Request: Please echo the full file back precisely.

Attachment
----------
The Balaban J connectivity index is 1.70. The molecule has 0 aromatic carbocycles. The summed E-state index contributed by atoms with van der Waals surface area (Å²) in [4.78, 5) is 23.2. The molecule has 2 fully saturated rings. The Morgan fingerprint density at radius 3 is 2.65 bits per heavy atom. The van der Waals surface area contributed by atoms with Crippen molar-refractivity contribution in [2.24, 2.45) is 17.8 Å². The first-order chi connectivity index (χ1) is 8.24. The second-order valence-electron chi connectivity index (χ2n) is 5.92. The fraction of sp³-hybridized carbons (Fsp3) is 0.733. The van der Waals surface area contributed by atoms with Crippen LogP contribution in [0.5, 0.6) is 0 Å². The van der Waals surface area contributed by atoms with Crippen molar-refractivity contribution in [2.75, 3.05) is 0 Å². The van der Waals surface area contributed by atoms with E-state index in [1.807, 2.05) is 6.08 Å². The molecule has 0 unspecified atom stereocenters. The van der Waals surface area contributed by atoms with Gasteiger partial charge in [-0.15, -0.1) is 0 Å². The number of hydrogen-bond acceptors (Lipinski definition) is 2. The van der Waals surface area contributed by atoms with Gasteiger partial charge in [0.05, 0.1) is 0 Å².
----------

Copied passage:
The Balaban J connectivity index is 1.70. The molecule has 0 aromatic carbocycles. The summed E-state index contributed by atoms with van der Waals surface area (Å²) in [4.78, 5) is 23.2. The molecule has 2 fully saturated rings. The Morgan fingerprint density at radius 3 is 2.65 bits per heavy atom. The van der Waals surface area contributed by atoms with Crippen molar-refractivity contribution in [2.24, 2.45) is 17.8 Å². The first-order chi connectivity index (χ1) is 8.24. The second-order valence-electron chi connectivity index (χ2n) is 5.92. The fraction of sp³-hybridized carbons (Fsp3) is 0.733. The van der Waals surface area contributed by atoms with Crippen LogP contribution in [0.5, 0.6) is 0 Å². The van der Waals surface area contributed by atoms with Crippen molar-refractivity contribution in [2.75, 3.05) is 0 Å². The van der Waals surface area contributed by atoms with E-state index in [1.807, 2.05) is 6.08 Å². The molecule has 0 unspecified atom stereocenters. The van der Waals surface area contributed by atoms with Gasteiger partial charge in [-0.15, -0.1) is 0 Å². The number of hydrogen-bond acceptors (Lipinski definition) is 2. The van der Waals surface area contributed by atoms with Gasteiger partial charge in [0.05, 0.1) is 0 Å².